Days of Godzilla past


(c) 20th Century Fox


Lately, I found myself on a Qatar Airlines flight – tired, practically brain-dead, but with a neat little inflight entertainment audio / video system installed in the seat-back in front of me.  It seemed a good time to search the system’s cache of recent movie releases and select a couple of big dumb blockbusters that’d pass the time and not tax my weary mind unduly.  I ended up watching X-Men: Days of Future Past, the second prequel to the original trilogy of X-Men movies that appeared between 2000 and 2006 and were based on the Marvel comics; and this year’s remake of Godzilla.  Here’s what I thought of them.


When I heard in 2011 that they were filming a first prequel to the X-Men trilogy, entitled X-Men: First Class, set in the 1960s and featuring Scotsman James McAvoy and Irishman Michael Fassbender in the roles of the saintly Professor Xavier and the villainous Magneto (who’d been played in the original series by Patrick Stewart and Sir Ian McKellen), I was apprehensive.  I had bad memories of the last time there’d been a prequel to a successful science-fiction movie trilogy starring a Scotsman and an Irishman.  Yes, Ewan McGregor, Liam Neeson and Star Wars 1: The Phantom Menace, I’m looking at you.


In fact, I didn’t think X-Men: First Class was bad – it was just slightly disappointing that its story was told in such broad brushstrokes.  Now comes X-Men: Days of Future Past, with a cast that includes McAvoy and Fassbender and Stewart and McKellen.  You see, while most of it is set in 1973, part of it is set in a grim war-torn future, which means we get to see the young non-wrinkly Xavier and Magneto in the 1973 bits and their old wrinkly versions in the future bits.


Actually, watching this movie was weird for me because it was around 1973 that I started reading Marvel’s X-Men comic.  In the 1970s comic I remember Professor Xavier already being old, bald and confined to a wheelchair – i.e. he already looked like Patrick Stewart.  He certainly didn’t look young and funky like James MacAvoy in Future Past.  Meanwhile, the comic’s themes of ostracism, exclusion and racism, in a world where humanity co-exists uneasily with mutants who’ve developed superhuman powers, went completely over my juvenile head.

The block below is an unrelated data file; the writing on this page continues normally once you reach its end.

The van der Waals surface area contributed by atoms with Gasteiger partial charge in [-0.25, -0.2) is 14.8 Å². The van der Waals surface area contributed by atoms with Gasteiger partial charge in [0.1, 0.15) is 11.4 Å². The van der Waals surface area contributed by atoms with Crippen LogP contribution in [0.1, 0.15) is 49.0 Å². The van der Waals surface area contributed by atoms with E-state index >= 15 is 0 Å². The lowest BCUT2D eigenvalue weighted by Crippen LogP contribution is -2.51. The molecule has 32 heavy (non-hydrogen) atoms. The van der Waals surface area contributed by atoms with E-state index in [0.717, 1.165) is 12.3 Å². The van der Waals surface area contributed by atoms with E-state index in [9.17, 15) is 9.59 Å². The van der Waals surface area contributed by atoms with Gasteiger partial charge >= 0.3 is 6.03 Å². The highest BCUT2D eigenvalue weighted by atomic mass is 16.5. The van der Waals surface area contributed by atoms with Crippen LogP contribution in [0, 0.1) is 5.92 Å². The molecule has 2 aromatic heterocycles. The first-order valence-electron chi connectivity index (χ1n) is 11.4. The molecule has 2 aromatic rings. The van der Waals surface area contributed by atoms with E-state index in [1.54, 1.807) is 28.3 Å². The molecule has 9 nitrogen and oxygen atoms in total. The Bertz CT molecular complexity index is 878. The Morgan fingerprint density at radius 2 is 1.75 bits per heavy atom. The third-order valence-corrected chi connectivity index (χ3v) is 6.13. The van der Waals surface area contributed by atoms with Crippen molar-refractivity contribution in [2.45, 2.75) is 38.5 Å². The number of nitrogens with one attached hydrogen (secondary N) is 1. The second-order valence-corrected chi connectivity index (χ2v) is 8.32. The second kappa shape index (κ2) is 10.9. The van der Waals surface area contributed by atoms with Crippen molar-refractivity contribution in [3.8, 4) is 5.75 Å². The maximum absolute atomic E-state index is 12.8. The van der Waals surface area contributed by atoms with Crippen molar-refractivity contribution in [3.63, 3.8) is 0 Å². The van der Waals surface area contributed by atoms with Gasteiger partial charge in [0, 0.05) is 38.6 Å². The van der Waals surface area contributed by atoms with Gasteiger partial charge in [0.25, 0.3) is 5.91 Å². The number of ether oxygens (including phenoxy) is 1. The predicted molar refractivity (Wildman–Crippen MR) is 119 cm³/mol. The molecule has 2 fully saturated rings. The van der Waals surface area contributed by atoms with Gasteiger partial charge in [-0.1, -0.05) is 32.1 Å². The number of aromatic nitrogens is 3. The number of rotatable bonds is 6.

The movie starts in the future, with a surviving band of mutant superheroes, including Xavier and Magneto in their Stewart and McKellen incarnations (obliged yet again to join forces), making a final stand against an onslaught of destructive super-robots called Sentinels that’ve been programmed to wipe out mutant life-forms.  Indeed, in this apocalyptic future-world, the robots seemed to have done a good job of wiping out ordinary human beings too.  Desperately, Xavier and Magneto send the soul of the spike-fisted and eternally-youthful Wolverine, played as usual by Hugh Jackman, back in time to 1973.  There, in the body of his earlier self, he’ll try to prevent the incident that causes the creation of the Sentinels and begins the chain of events leading to the future war.


Yes, James Cameron ought to have sued the filmmakers for nicking his future-war / time-travel ideas from The Terminator movies.  Then again, Cameron himself was sued by the writer Harlan Ellison, who accused him of nicking his ideas from episodes he’d written for the old Outer Limits TV series.  So who knows where this scenario originally comes from?


Once Wolverine is back in 1973 (or in an exaggerated movie version of it, rife with wide lapels, shoulder-length hair, discotheques, mirror-balls, Vietnam Wars and crooked-looking US presidents), he goes off to enlist the help of the James-MacAvoy-version Xavier and Michael-Fassbender-version Magneto.  This isn’t easy, since (1) Xavier / MacAvoy has become a disillusioned junkie and (2) Magneto / Fassbender has been captured and imprisoned in a concrete cell many floors below the Pentagon.  To spring Magneto from his Pentagon cell, Wolverine assembles a mutant team consisting of the reluctant Xavier, the hairy but brainy Beast (Nicholas Hoult) and Quicksilver (Evan Peters), a nonchalant teenager in a Pink Floyd T-shirt with the power to move faster than lightning.  And it’s here that the movie enjoys its best stretch.